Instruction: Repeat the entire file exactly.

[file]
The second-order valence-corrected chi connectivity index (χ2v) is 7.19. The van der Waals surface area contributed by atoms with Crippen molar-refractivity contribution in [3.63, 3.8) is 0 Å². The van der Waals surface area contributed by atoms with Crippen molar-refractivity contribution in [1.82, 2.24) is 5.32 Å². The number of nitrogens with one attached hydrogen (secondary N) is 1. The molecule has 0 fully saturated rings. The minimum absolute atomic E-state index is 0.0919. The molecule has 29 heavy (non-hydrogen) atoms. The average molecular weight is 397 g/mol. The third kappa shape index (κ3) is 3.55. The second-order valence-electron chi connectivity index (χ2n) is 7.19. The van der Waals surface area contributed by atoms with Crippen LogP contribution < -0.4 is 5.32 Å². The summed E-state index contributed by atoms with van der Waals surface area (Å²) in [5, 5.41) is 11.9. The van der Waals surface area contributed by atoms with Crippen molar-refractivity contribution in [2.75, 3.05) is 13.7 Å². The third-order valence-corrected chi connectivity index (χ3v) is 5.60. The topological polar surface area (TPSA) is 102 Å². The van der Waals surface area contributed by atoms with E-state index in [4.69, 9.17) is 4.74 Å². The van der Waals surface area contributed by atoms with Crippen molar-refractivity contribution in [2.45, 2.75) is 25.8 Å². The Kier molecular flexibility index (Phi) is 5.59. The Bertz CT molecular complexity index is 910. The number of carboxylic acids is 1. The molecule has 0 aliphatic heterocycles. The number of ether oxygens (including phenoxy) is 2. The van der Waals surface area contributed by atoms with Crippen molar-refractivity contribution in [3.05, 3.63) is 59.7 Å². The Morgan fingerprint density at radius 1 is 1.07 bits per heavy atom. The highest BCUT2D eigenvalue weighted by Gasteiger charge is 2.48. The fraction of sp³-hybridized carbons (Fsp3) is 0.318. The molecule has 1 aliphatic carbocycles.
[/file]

The second-order valence-corrected chi connectivity index (χ2v) is 7.19. The van der Waals surface area contributed by atoms with Crippen molar-refractivity contribution in [3.63, 3.8) is 0 Å². The van der Waals surface area contributed by atoms with Crippen molar-refractivity contribution in [1.82, 2.24) is 5.32 Å². The number of nitrogens with one attached hydrogen (secondary N) is 1. The molecule has 0 fully saturated rings. The minimum absolute atomic E-state index is 0.0919. The molecule has 29 heavy (non-hydrogen) atoms. The average molecular weight is 397 g/mol. The third kappa shape index (κ3) is 3.55. The second-order valence-electron chi connectivity index (χ2n) is 7.19. The van der Waals surface area contributed by atoms with Crippen LogP contribution < -0.4 is 5.32 Å². The summed E-state index contributed by atoms with van der Waals surface area (Å²) in [5, 5.41) is 11.9. The van der Waals surface area contributed by atoms with Crippen molar-refractivity contribution in [2.75, 3.05) is 13.7 Å². The third-order valence-corrected chi connectivity index (χ3v) is 5.60. The topological polar surface area (TPSA) is 102 Å². The van der Waals surface area contributed by atoms with E-state index in [4.69, 9.17) is 4.74 Å². The van der Waals surface area contributed by atoms with Crippen molar-refractivity contribution in [2.45, 2.75) is 25.8 Å². The Kier molecular flexibility index (Phi) is 5.59. The Bertz CT molecular complexity index is 910. The number of carboxylic acids is 1. The molecule has 0 aliphatic heterocycles. The number of ether oxygens (including phenoxy) is 2. The van der Waals surface area contributed by atoms with Crippen molar-refractivity contribution in [3.05, 3.63) is 59.7 Å². The Morgan fingerprint density at radius 1 is 1.07 bits per heavy atom. The highest BCUT2D eigenvalue weighted by Gasteiger charge is 2.48. The fraction of sp³-hybridized carbons (Fsp3) is 0.318. The molecule has 1 aliphatic carbocycles.